How To Cook A Wolf, Er, Bag Of Clams, the Ethan Stowell Way

We followed the famed Seattle Chef on his day off and learned some of his secrets for prepping bival

Category: Eat + Drink Articles

 

If I had a bookie, I’d give him a call and wager big bucks that you’ve been to one of Ethan Stowell’s restaurants (Union, Tavolàta and How to Cook a Wolf ). Each one is a certified hit, and Stowell was recently named one of Food & Wine magazine’s best new chefs. One of Stowell’s secrets is hiring great people—a staff so reliable that, once a week, he gets an actual day off. How does he spend it? What does he cook? I tagged along on a recent Sunday to find out.

The Dish: Steamed Manila clams with fennel and young garlic.

The Shopping: We meet up at the Taylor Shellfish Stand at the Ballard Farmers’ Market, where Stowell buys the last bag of clams and chats with his friend and supplier “Oyster Bill” Whitbeck. “What are the qualifications for Best New Chef?” asks Whitbeck.
“Five years or less. I just fit through the door sideways,” replies Stowell, who opened Union in 2003. We take two laps around the market, and Stowell finds some kale and baby leeks that look fresh and vigorous enough to meet his standards, and he buys several bunches of each. On the way back to his Queen Anne house, he decides that one bag of clams isn’t enough, so we stop at How to Cook a Wolf for some extras. (They’d been destined for Wolf’s Manila clams with Controne beans, bacon and parsley.)

The Conversation: In the early days of Union, when Stowell lived in an apartment near the restaurant, he and his then-girlfriend (now wife) Angela decided to roast a chicken for dinner. “It was the first time I’d turned on the oven and I’d lived there for a year and a half,” he remembers. “I had to ask Angela to run down to the bar downstairs to get salt and olive oil.”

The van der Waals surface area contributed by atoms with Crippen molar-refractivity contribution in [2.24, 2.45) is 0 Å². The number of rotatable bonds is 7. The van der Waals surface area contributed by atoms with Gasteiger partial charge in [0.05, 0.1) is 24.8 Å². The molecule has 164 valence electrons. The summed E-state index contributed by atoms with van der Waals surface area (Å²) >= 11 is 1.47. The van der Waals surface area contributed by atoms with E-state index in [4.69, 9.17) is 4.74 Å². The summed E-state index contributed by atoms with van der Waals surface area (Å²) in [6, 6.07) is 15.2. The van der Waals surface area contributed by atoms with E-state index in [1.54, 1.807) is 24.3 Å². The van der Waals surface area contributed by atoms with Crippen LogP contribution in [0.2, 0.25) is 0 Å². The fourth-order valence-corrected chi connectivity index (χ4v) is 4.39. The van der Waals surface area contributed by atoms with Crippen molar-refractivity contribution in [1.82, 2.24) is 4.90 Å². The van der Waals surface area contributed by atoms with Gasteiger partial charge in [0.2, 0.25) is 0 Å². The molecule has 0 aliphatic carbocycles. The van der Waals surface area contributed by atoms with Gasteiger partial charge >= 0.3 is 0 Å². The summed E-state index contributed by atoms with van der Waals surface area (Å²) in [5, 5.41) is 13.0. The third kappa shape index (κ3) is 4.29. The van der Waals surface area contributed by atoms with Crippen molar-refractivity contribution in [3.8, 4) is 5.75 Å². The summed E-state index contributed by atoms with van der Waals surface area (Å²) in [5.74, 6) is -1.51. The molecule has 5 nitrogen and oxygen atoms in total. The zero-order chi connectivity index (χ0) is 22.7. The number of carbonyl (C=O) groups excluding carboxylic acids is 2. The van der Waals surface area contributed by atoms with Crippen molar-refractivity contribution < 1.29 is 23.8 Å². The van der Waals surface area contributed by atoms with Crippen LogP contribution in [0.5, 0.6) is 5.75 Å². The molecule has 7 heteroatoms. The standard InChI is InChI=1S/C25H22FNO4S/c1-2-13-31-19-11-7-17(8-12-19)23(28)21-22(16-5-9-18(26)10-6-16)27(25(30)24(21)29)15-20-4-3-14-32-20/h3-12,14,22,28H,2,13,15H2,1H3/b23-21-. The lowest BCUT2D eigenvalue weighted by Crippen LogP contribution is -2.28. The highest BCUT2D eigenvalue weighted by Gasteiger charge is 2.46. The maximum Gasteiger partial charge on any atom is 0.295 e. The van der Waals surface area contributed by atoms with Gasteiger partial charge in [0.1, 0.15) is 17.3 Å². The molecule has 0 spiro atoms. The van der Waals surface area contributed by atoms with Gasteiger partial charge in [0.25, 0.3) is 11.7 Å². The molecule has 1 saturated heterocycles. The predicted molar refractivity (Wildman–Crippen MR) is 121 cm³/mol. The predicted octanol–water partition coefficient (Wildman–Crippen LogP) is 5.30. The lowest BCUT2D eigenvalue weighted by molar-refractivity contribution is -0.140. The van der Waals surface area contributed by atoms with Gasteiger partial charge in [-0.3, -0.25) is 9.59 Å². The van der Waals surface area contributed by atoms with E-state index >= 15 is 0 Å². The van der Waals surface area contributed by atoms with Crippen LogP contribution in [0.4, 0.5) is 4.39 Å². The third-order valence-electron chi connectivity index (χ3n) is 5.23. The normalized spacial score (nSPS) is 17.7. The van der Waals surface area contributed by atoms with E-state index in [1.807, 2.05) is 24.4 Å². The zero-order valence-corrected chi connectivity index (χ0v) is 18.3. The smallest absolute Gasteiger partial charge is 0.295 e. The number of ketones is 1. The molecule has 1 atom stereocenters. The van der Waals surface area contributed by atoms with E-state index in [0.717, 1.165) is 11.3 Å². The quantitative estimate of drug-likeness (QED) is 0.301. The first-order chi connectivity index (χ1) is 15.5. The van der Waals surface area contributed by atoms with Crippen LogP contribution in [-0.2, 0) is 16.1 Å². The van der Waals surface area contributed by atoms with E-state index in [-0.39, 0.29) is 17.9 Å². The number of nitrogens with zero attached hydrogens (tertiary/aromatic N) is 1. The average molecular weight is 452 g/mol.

“I went to the convenience store,” Angela corrects him. “You threw $5 out the window at me. I thought I was going to get robbed.”
The Cooking: Stowell opens a 5-liter can of Merula olive oil from Spain (his favorite) by hammering it with a chef’s knife. “Everybody has a knife they don’t care about,” says Stowell. “This is mine.” He decants the oil into a squeeze bottle and anoints nearly everything with it for the rest of the evening, until the bottle is almost empty. He squirts some oil into a stockpot and sautés young garlic, fennel and celery, then adds white wine and the clams, and cranks the heat up to high.

The Eating: Stowell is the most laid-back restaurateur-three-times-over I’ve ever met. “Sundays are good days,” he says. He stirs the clams and, once they’ve opened, dumps the contents of the pot into a large bowl and finishes the dish with lemon juice and parsley. “These are the bigger clams,” says Stowell. “They’ve got a little more chew, but a lot more flavor, too.” I dip some bruschetta, crisp from the panini grill, into the clam broth; a combination of olive oil and hearty broth dribbles down my chin. Hmm, if you want to be a Best New Chef, I guess awesome clam broth doesn’t hurt.

Who’s Next: At the farmers’ market, we ran into Renee Erickson of Boat Street Café. “You should go to her place next,” said Stowell. Agreed! Renee, see you in the September issue.

Photo by Jim Henkens

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